Mayor Lori Lightfoot’s proposal to hike property taxes by $76.5 million cleared a key hurdle Thursday, with the City Council’s Finance Committee advancing the mayor’s $16.7 billion spending plan to the full City Council.
The committee approved the property tax increase on a 19-12 vote.
The 12 alderpeople who voted against the property tax were: Brian Hopkins (2nd Ward); Anthony Beale (9th Ward); Patrick Daley Thompson (11th Ward); Marty Quinn (13th Ward); Ed Burke (14th Ward); Raymond Lopez (15th Ward); Matt O’Shea (19th Ward); Silvana Tabares (23rd Ward); Gilbert Villegas (36th Ward); Nicholas Sposato (38th Ward); Brendan Reilly (42nd Ward) and Debra Silverstein (50th Ward).
The increase in the levy includes $22.9 million to cover an increase in the cost of living, which was approved by the City Council as part of the 2021 spending plan.
Another $25.5 million will be used to start paying off the $1.4 billion the City Council agreed to borrow as part of the 2021 spending plan to repair Chicago’s crumbling streets, sidewalks, bridges and shoreline.
Another $28.6 million in revenue will flow into the city’s coffers from the property tax paid by newly constructed homes and businesses.
The total proposed increase will add $38 per year to the tax bill for the owner of a home worth $250,000, according to city officials. Last year, the City Council approved a $93.9 million increase, which translated into an increase of $56 per year for a home worth $250,000.
The committee also endorsed the mayor’s plan to borrow $660 million to fund her Chicago Recovery Plan, which proposes spending a total of $1.9 billion on a host of priorities championed by progressives, including affordable housing, mental health, violence prevention, youth job programs and help for unhoused Chicagoans.
That proposal faced turbulence after some members of the Finance Committee said they wanted to see a detailed list of projects that would be paid for with those borrowed funds.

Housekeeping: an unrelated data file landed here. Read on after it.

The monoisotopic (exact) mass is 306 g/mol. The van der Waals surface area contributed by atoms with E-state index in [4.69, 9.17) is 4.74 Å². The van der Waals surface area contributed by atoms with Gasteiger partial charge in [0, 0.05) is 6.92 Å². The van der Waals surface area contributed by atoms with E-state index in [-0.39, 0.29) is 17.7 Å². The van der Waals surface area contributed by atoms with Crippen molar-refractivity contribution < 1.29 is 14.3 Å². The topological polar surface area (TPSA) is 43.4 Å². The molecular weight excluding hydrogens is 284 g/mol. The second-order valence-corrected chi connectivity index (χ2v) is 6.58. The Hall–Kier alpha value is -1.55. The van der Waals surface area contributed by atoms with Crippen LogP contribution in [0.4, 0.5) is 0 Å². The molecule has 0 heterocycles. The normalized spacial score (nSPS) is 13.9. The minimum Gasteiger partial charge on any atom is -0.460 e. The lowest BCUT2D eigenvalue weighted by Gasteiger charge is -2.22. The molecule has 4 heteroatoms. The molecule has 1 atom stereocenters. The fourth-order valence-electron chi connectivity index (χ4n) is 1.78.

However, the city has only identified “buckets” that the borrowed funds would be spent on.
“You guys owe it to us to let us know what these projects are,” said 10th Ward Ald. Susan Sadlowski Garza, a close ally of the mayor.
But that opposition dissipated after Budget Committee Chair Ald. Pat Dowell (3rd Ward) reminded members of the committee they were sent the city’s still under development plan on Sept. 27, even though it was not provided to members of the public or the news media.
After a short recess, only Beale, Lopez and Burke voted against the borrowing.
In addition, Lightfoot’s proposal sets aside $1.3 billion, or about 68% of the city’s share of federal relief funds, to cover the cost of providing city services and paying city workers between 2020 and 2023 to make up for revenue lost as a result of the economic collapse triggered by the pandemic.
The committee also advanced the city’s revenue ordinance, which sets the fines and fees charged by the city. Drivers caught going between 6 mph and 9 mph more than the speed limit by speed cameras near Chicago parks and schools will continue to get hit with $35 tickets, despite multiple attempts by Beale to roll that year-old change back.
However, Chicagoans who get a ticket for failing to get a city sticker will have that fine waved if they purchase a city sticker, under the mayor’s proposal.
The next test for Lightfoot’s budget will come at 1 p.m. Friday, when the Budget and Government Operations Committee meets to consider the spending plan.
Progressive City Council members have vowed to push on Friday for an up-or-down vote on a series of budget amendments they introduced to increase spending on public mental health clinics and expand affordable housing while cutting the budget for the Chicago Police Department.